I’m a fan of Donald Kagan’s four-volume study (1, 2, 3, 4) of the Peloponnesian War, which includes some important information you won’t get from Thucydides and Xenophon, as well as a relief from their anti-democratic bias. Anyone with a interest in Greek history will read it with profit.
Unfortunately, along with Kagan’s appreciation for Athens’ democratic institutions (for my own defense of which see here and here) comes a tendency to gloss over or justify Athens’ imperialist foreign policy. I haven’t read Kagan’s condensed one-volume version, but this review of it strikes me as a fair assessment of that aspect of the longer version too. Kagan is right, of course, that Sparta was not the innocent victim that Thucydides sometimes suggests. But Kagan leans too far in the other direction. (It’s no coincidence that Kagan is also one of the signatories of this neocon screed.)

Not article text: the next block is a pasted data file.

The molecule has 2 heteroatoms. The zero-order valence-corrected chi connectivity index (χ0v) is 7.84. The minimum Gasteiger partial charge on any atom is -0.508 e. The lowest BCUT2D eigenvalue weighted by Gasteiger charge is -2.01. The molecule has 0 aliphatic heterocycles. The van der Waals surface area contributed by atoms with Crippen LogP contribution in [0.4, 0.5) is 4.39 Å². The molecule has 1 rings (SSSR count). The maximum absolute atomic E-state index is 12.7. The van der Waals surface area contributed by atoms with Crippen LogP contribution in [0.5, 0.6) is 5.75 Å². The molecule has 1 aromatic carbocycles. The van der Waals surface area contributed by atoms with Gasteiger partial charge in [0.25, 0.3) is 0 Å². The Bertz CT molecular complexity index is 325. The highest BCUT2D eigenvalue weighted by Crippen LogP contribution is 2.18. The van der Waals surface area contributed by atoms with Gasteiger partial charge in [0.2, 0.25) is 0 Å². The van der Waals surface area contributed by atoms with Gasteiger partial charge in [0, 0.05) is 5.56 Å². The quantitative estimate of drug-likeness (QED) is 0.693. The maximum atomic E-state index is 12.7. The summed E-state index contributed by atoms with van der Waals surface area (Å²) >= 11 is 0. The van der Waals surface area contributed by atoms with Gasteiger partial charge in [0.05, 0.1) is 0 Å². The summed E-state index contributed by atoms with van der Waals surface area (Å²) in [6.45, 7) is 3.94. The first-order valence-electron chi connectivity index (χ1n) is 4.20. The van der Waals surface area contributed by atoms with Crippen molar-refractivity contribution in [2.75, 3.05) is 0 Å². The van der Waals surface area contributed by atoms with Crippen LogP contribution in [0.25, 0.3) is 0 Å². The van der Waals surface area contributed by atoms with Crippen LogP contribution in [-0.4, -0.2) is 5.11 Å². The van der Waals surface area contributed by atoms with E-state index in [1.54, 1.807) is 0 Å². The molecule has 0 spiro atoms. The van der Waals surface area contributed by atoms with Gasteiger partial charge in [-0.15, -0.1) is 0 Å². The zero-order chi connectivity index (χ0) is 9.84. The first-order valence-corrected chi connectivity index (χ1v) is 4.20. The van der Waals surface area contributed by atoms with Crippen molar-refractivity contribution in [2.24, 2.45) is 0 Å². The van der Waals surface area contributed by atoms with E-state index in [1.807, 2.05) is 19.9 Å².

One thing I think Hans Hoppe is right about is that domestically liberal societies often tend to have aggressive foreign policies simply because economic freedom makes them wealthy enough to afford such policies. (I actually said this before I read Hoppe, here for example.) Athens seems like a good example of this phenomenon.